Now, Cave games couldn't be more accessible. You can download a Cave shooter from anywhere you can get a wi-fi signal -- or even elsewhere, if you don't mind eating into your 3G limit. As if to symbolically mark the final transition from rare oddity to easily acquired pastime, Cave has renamed its 2004 shooter Mushihimesama to the notably less exotic Bug Princess for its iOS release.
Of course, despite these efforts toward accessibility of purchase, there's still the matter of being able to successfully play a Cave game, and ... surprisingly, that's been made accessible too, for those who fear the true "bullet hell" experience. That is, if you want to set it up to be easy.
If you'd like Bug Princess to be easy, you can turn the difficulty down to "novice." You can make it so that being hit by an enemy triggers a bomb to get rid of all on-screen projectiles. The controls are easy to understand -- you drag the screen to move your ship, and even have the option of shrinking the game window to make room for your fat finger. Otherwise, you have a couple of customizable buttons to issue "formation" commands to your collectible "option" drones, and to fire bombs.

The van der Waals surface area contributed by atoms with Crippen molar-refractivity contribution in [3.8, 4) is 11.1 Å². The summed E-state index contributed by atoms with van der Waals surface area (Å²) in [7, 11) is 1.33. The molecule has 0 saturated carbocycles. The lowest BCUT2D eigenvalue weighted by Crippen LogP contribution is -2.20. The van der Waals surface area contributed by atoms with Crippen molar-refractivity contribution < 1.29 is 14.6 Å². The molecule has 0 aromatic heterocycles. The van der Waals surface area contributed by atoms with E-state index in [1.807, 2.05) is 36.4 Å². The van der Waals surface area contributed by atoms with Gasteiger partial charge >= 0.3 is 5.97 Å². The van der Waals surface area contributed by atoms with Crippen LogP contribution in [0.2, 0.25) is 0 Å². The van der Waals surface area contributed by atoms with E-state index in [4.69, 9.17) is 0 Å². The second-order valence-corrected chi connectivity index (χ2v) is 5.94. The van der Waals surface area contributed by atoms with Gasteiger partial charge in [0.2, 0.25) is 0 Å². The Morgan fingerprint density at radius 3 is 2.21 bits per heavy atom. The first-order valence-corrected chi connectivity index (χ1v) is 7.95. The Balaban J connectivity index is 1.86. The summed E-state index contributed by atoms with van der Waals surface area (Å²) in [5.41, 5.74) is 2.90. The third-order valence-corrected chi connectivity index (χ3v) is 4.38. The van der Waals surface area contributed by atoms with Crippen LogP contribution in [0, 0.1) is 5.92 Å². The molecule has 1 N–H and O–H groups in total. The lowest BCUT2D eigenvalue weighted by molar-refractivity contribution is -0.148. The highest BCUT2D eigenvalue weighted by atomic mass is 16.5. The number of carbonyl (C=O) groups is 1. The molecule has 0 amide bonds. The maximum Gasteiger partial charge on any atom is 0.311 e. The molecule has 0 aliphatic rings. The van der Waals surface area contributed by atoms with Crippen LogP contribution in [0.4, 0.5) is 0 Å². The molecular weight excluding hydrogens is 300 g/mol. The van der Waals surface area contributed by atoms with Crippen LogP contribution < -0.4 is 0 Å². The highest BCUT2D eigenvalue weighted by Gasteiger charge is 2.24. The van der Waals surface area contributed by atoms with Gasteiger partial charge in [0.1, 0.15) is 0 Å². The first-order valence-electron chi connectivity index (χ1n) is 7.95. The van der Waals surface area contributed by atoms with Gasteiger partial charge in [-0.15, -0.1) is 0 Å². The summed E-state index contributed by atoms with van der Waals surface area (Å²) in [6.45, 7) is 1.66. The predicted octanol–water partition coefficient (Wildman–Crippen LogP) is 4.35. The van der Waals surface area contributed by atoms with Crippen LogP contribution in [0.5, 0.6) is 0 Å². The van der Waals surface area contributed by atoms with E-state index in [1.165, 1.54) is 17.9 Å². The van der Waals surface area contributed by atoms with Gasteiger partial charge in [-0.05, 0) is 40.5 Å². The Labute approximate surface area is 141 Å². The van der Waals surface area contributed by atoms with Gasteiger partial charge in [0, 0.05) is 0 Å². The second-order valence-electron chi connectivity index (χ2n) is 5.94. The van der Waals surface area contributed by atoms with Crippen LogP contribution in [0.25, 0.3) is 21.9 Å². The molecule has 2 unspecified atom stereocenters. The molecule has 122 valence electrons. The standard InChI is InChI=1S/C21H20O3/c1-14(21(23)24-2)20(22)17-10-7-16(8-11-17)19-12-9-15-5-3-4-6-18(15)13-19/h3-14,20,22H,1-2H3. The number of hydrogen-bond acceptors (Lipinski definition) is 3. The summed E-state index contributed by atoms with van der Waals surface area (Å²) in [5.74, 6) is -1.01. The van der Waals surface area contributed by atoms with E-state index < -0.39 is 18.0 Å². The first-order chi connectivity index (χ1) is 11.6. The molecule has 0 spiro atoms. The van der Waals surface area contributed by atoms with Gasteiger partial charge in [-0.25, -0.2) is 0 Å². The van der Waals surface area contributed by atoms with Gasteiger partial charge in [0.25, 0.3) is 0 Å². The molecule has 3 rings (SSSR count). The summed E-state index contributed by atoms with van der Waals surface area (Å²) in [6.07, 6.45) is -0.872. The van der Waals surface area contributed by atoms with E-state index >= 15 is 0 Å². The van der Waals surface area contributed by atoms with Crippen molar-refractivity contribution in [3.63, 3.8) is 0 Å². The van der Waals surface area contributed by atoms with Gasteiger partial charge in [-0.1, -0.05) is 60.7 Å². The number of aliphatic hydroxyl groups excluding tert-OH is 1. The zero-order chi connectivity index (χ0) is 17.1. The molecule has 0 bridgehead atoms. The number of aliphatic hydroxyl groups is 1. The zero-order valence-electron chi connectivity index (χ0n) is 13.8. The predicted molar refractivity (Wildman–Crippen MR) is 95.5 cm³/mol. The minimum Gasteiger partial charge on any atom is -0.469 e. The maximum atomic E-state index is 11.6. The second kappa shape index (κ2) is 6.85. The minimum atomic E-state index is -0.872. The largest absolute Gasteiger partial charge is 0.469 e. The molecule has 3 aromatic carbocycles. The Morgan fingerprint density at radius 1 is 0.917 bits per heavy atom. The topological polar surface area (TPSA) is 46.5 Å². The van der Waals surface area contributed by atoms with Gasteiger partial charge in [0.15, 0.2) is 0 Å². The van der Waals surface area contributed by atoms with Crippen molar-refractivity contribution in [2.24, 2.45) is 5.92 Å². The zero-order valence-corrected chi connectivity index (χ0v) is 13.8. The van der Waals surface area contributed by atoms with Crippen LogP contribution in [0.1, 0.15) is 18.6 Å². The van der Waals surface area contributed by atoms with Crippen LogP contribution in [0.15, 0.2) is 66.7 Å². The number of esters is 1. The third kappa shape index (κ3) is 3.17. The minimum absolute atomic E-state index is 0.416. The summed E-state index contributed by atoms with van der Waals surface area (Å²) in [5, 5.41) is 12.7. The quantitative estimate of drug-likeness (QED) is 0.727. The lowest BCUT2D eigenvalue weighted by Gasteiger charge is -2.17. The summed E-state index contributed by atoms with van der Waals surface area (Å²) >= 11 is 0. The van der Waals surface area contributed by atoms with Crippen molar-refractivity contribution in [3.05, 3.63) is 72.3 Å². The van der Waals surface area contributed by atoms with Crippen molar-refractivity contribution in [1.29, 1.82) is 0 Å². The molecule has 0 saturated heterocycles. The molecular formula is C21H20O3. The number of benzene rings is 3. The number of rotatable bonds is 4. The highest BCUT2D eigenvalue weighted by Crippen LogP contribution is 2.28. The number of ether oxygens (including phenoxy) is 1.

For a game from 2004, Bug Princess is remarkable to look at. The giant bug enemies have a subtle 3D effect, looking as if they're towering above the distant ground. The whole enemy army is made of giant bugs, by the way. Crawling, flying, swarming, colorful giant bugs. You won't have much time to stare at them, with glowing purple bullets filling the screen, but they are striking to see. Of course, those hypnotic bullet patterns are pretty nice to look at too.
I would never have guessed that the most "casual" game system imaginable would become a boon for games like this, designed only for crazy people. I approve!
Bug Princess is available for $4.99 on the iTunes App Store. We're always looking for new distractions. Want to submit your game for Portabliss consideration? You can reach us at portabliss aat joystiq dawt com.